Being mainly a production that consists only of singing, with music and lyrics by Richard Whiting, W. Franke Harling and Leo Robin, the tune fest musical program is as follows: "Day by Day" (sung by church choir); "She'll Love Me and Like It" (sung by Claude Allister and wedding guests); "Beyond the Blue Horizon" (sung by Jeanette MacDonald); "Give Me a Moment Please" (sung by Jack Buchanan and Jeanette MacDonald); "Trimmin' the Women" (sung by Buchanan, Tyler Brooke and John Roche); "Whatever It Is, It's Grand" (sung by Buchanan and MacDonald); "She'll Love Me and Like It" (reprise by Claude Allister, sung by MacDonald); "Always in All Ways" (sung by Buchanan and MacDonald); "Give Me a Moment Please" (reprise by Buchanan); "Always in All Ways," "Monsieur Beauclair Opera Sequence" (with selections sung by Donald Novis); and "Beyond the Blue Horizon." In spite of "Beyond the Blue Horizon" being the film's most remembered and admired song, the one that would obviously get an Academy Award nomination had the Best Song category been around in 1930, "Always in All Ways" is also a delightful tune that shouldn't go without mention. It's even the underscore heard during the movie's opening screen credits and closing THE END logo.
MONTE CARLO also includes a running gag throughout the story in which some members of the cast tell each other a riddle: "She comes from a wedding, she has nothing on, she left her husband behind, she has no ticket, she has no idea where she wants to go, and she goes to Monte Carlo. How old is the husband?" Eventually, when this riddle reaches poor Otto, it slowly but finally dawns on him that it's pertaining to Vera and himself when he goes to tell this same riddle to another.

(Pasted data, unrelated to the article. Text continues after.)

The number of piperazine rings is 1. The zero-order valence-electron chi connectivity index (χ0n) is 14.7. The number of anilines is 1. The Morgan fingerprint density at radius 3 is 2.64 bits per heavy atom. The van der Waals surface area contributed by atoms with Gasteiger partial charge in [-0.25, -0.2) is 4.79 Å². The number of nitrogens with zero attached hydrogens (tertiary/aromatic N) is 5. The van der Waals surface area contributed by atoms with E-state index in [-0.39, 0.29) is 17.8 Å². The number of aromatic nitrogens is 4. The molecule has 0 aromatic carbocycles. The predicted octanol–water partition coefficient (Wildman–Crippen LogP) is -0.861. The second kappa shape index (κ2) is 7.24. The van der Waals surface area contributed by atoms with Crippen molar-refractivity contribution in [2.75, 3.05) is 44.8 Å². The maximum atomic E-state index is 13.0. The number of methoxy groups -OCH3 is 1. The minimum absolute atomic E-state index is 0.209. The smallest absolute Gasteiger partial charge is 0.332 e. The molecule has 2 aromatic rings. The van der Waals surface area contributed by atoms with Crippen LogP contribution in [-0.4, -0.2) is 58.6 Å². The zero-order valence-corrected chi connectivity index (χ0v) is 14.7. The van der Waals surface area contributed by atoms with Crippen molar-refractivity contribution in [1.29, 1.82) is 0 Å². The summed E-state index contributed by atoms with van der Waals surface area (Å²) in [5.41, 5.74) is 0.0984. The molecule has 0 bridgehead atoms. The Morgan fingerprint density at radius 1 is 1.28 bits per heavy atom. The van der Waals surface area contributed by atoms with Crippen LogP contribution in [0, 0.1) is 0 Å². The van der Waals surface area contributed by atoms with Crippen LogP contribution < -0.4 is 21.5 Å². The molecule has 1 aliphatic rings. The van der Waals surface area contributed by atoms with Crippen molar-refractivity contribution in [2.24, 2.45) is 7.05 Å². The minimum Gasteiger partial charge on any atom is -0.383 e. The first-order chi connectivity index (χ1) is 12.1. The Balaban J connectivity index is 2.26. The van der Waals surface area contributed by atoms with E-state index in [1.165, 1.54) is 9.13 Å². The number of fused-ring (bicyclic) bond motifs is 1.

Regardless, MONTE CARLO, looks strictly modern with its lavish sets and advanced camera technique. In fact, it looks even better than the previous Lubitsch/MacDonald collaboration of THE LOVE PARADE or anything else from 1929. The only slow spot is the final ten minutes set during its prolonged opera theater sequence, but otherwise, a grand show not to be missed. If the story and leading man are forgettable, the sequence where MacDonald sings "Beyond the Blue Horizon" from her window of the train while looking at the countryside, with others such as farmers joining in the rendition as the train passes by them, will remain in memory long after the movie is over. Seldom broadcast since New York City's public television showing on WNET's Cinema 13 during the 1980s, MONTE CARLO has turned up on DVD around 2009 before having its long overdue cable television broadcast on Turner Classic Movies (TCM premiere: December 21, 2012). How fortunate that this, among many films of the early sound era, have not to be among the "lost" movies from that bygone era. (****)